Let me start by stating that I am no expert on basketball. Sure, I can tell you when a team is pressing or when a player may be stronger on their right side when compared to their left…but that is about the extent of it.
I wouldn’t know the difference between a motion offense, zone offense or spread offense. I wouldn’t be able to watch a game and tell you when a team is running a single stack, double stack, or high post…two-three out. And, by the way, I had to look all that up on the internet.
What I do have some expertise in is what it takes on the inside to do well in sports, the work ethic and focus it takes to reach one’s potential, the heart that one must bring to the competitive floor (particularly when tough circumstances occur) if one wants to achieve excellence. Attributes that, when faced with adverse conditions, can carry an athlete and/or team over the threshold…beyond where most can see.
And these characteristics that come from within, they are relative to any sport. Whether in basketball, soccer, tennis, wrestling, volleyball, or whatever, doesn’t really matter. What really matters is what the athlete/team has on the inside; and if they are willing to bring the “right” stuff (what is within them) to the table when it is most needed…especially when difficulties arise and the “game” is on the line.
Such was the case with Rick Pitino’s Louisville Cardinals as they defeated #2 Duke on their way to the NCAA Final Four. Sure Louisville is the #1 seed; however, it was not their ranking that carried them through this game, not from my perspective anyway.
Don’t get me wrong, it was easily noticed (even by a basketball novice like myself) that this is a very well prepared and coached team. From where I sat, their impeccable training really stood out.
They looked physically well-conditioned, remarkably skilled and fundamentally sound, and they never give up…not for an instant. Tenacious is a word that comes to mind when I reflect on their on-court demeanor after watching them play Sunday. Very little went uncontested as Duke faced a well-oiled machine, relentless in their pursuit of the ball on defense, and to score on offense. Quick, fast, and motivated was this team from Louisville, but that only tells a small part of their story in this game.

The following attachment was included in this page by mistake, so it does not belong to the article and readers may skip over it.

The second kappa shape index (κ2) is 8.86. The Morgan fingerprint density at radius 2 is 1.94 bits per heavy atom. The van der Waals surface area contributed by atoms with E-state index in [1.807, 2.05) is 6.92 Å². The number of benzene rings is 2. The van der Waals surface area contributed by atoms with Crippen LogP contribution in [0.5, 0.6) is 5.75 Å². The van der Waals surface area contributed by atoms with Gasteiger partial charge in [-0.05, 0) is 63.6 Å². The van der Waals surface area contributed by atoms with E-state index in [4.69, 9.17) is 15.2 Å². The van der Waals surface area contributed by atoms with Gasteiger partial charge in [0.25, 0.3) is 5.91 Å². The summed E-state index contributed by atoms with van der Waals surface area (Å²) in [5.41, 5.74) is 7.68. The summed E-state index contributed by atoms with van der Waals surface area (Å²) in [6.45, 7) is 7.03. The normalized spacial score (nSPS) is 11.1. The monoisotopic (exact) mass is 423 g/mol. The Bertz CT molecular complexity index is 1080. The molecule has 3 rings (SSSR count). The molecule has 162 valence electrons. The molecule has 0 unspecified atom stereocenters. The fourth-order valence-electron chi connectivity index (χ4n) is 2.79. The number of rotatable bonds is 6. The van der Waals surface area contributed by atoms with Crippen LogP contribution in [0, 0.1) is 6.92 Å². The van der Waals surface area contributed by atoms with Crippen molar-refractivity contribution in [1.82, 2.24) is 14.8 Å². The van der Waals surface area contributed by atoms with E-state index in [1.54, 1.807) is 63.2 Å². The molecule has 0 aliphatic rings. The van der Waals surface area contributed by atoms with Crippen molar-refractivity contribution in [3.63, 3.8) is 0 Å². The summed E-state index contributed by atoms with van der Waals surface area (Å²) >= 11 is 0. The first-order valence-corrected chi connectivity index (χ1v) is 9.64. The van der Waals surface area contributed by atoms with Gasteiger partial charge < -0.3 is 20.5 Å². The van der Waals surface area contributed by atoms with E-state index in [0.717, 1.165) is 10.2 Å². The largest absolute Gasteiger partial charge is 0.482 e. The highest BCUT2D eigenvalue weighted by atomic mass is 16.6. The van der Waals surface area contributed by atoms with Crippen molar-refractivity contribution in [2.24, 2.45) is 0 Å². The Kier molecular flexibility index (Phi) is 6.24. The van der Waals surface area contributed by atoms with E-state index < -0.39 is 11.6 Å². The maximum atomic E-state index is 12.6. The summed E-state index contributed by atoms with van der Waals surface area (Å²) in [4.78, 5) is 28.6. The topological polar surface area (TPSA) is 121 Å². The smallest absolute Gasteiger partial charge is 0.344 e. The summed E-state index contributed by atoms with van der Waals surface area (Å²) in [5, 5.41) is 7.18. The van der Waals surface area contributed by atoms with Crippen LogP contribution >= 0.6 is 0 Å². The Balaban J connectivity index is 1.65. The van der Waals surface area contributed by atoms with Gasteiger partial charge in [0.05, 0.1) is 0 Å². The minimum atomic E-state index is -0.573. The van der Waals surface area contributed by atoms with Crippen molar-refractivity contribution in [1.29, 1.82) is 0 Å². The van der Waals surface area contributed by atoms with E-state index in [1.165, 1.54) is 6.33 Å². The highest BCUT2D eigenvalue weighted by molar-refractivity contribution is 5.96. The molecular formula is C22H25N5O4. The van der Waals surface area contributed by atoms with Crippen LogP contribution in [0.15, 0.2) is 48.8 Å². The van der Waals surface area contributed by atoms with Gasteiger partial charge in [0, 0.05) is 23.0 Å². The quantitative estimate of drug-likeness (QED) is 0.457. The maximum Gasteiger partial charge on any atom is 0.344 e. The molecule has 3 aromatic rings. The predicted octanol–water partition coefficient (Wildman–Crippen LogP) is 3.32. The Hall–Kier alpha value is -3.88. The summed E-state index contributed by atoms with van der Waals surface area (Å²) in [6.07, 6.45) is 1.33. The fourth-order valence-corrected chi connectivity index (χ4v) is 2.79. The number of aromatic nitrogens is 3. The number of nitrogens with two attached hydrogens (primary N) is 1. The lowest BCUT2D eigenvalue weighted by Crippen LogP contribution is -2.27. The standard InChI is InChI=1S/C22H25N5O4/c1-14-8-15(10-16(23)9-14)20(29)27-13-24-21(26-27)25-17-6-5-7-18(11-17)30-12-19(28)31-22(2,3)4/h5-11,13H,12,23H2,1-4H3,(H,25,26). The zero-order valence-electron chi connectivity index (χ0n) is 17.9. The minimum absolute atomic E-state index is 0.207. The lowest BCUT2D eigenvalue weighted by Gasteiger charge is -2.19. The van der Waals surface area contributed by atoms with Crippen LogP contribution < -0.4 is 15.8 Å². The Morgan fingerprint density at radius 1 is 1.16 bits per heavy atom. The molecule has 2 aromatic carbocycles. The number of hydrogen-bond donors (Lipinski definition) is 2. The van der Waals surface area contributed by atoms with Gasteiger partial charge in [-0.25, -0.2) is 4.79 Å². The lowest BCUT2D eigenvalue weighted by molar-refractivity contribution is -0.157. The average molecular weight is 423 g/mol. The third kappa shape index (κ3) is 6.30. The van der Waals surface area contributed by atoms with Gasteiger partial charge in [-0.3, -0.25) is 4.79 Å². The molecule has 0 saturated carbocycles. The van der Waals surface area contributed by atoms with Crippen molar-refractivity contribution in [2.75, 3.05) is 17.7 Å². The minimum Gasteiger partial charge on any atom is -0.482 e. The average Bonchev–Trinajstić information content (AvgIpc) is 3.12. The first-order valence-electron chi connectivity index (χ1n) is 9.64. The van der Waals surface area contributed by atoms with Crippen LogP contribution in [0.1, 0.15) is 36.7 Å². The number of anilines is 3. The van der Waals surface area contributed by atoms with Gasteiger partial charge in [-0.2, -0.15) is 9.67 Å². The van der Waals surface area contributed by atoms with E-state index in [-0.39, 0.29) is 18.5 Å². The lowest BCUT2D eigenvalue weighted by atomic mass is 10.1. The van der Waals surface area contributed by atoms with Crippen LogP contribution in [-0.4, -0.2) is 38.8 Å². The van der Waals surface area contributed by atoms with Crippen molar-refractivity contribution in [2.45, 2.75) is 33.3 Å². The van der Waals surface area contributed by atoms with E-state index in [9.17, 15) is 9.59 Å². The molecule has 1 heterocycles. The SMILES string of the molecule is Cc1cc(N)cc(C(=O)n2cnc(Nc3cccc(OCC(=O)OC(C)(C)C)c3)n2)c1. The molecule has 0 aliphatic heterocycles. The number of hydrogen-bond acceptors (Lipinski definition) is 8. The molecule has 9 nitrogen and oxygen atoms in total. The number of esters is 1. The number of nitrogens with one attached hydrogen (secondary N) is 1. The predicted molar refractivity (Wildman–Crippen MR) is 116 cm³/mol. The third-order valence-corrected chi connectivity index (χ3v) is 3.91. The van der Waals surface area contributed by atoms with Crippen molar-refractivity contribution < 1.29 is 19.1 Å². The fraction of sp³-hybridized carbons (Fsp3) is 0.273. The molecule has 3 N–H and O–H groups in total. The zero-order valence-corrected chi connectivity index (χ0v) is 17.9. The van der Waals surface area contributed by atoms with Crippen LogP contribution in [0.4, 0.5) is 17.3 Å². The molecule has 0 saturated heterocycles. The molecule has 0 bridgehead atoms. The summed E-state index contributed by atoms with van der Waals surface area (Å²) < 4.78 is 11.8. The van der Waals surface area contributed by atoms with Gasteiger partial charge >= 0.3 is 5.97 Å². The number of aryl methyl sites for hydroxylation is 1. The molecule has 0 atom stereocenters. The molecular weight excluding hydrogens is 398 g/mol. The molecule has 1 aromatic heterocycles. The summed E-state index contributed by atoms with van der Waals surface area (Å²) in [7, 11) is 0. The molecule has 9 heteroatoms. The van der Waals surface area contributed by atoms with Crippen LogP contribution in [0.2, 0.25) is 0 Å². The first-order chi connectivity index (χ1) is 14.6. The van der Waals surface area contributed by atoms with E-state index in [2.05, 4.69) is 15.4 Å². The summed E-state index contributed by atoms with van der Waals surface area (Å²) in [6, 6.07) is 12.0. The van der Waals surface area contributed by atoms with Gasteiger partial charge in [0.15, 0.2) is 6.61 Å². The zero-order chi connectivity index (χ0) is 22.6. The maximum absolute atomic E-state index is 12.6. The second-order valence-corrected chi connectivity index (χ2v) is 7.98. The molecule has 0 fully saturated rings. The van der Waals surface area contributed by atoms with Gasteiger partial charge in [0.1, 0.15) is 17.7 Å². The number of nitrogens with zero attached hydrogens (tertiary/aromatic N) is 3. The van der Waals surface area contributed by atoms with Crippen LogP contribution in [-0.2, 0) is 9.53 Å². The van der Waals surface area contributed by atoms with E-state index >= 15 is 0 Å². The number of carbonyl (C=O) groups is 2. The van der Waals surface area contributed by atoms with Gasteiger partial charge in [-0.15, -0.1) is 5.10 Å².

Not too long into the first half, Kevin Ware jumped off the floor in order to contest a shot by opponent Tyler Thornton right in front of the Louisville bench. However, what happened next…no one was prepared for. Not Pitino, not Ware’s teammates, and especially not Ware himself.
On landing, Ware’s lower right leg buckled, snapping in half as his body collapsed to the floor. It looked almost as if his lower leg had formed a second knee joint between his actual knee and his ankle. He had incurred a devastating injury, a compound fracture of his lower leg. It was a heart wrenching scene to watch as it played out live on television…simply awful.
As a former gymnast, and coach of that sport, I have seen compound fractures before. And let me tell you, they are even worse when witnessed in person. Definitely not something you would wish on anyone, even your enemy. That type of injury, well…it can really turn your stomach.
This was most certainly evident based on the reaction from Ware’s teammates, both on the bench and still on the competitive floor. They grimaced in horror at the site of what had happened to their fallen comrade as players in the game actually fell to the floor in apparent agony.
Emotions ran high as tears filled many an eye…Coach Pitino’s as well. It was difficult for me to watch, even as a spectator from my couch. I have chills just writing about it as I play that scene out in my mind.
In fact, severe circumstances like this can truly derail a team’s focus…put them mentally off track, make it almost impossible to play at or near their potential as they genuinely get sucked into the emotions that surround such a distressing event. Seriously, who would have blamed them…right?
But that is not what happened…not by a long shot. Pitino’s team pushed themselves beyond the emotions…beyond the normal drop in play one might expect. Whether it was Ware’s statement to his teammates to not worry about him and to go out and win the game that helped motivate them, or just the fact that this team sure seems to be made of the “right” stuff, Louisville proceeded to lay the hammer down putting it all out there on the floor.
Playing as if possessed, they left nothing to chance. I was in awe of their performance, of their willingness to make things happen, of their ability to take a situation of adversity and turn it into such an advantage that others would have trouble competing at the same level.
As I said at the beginning of this piece, I don’t know all that much about basketball. However, what I do know is this…I know when a team has heart. And Coach Pitino…your team has plenty to spare, and then some.
If they bring that kind of inner will and determination to the table the rest of the tournament, they will be more than just a force to be reckoned with. They will be a team nearly impossible to beat as they themselves will create their own destiny.
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